Q: What other funding would be leveraged if the bond is approved by voters?In finance, leverage means taking on risk and usually means large amounts of debt. When all goes well, leverage leads to enormous returns, but also creates exposure to huge losses. In the midst of a miserable recession largely largely caused by excessive financial leverage, it doesn't seem like a good promotional term.
A: The $11.14 billion bond measure would leverage an additional $30 billion in local and federal matching funds, for a total of $40 billion in investments in the state’s water system.
As bond proponents are using it, leverage seems to really mean gaining access to more of "other people's money." For example, the bond might provide the funds needed to secure federal matching funds to build a dam at Temperance Flat. If you are ACWA, that's a wonderful leveraging of additional subsidies, but for ordinary taxpayers it isn't so wonderful.
Local taxpayers, state taxpayers, and federal taxpayers are the same people. From a voter's perspective, this argument for the water bond is investing $1 out of your left pocket to "leverage" the removal of $3 from your right pocket.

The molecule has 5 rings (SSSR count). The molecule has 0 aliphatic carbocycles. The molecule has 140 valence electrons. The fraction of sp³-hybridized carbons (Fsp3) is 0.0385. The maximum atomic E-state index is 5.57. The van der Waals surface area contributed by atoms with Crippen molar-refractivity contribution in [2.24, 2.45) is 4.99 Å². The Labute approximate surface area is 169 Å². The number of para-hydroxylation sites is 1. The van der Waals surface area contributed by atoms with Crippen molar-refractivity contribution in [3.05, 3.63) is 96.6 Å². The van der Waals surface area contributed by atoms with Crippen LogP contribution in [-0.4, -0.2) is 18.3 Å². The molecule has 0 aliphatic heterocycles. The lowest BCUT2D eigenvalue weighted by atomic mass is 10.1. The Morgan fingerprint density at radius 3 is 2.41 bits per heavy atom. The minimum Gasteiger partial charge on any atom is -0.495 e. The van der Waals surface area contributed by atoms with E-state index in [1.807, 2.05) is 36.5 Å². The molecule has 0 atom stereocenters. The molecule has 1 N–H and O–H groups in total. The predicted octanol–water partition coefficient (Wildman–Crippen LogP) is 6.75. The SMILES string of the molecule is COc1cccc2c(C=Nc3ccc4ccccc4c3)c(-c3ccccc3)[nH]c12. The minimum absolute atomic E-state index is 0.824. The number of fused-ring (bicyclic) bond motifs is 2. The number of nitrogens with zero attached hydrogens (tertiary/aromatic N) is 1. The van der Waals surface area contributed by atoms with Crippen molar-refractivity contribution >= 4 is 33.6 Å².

The leverage argument means a vote for the water bond is a vote for increasing the federal debt in addition to the state debt. Maybe bond opponents should argue that the water bond hurts national security and will take funds from the military and put our soldiers at risk. More likely it will be tax increases. They should make the bond proponents explain exactly where all those "leveraged" federal and local dollars are going to come from.
It is going to be a long year pointing out all the bad economics in this water bond campaign. This isn't even the main argument, just me complaining about an annoying term that suggests it is a magical deal where we pay for $1 of investment and get $3 additional dollars of investment free.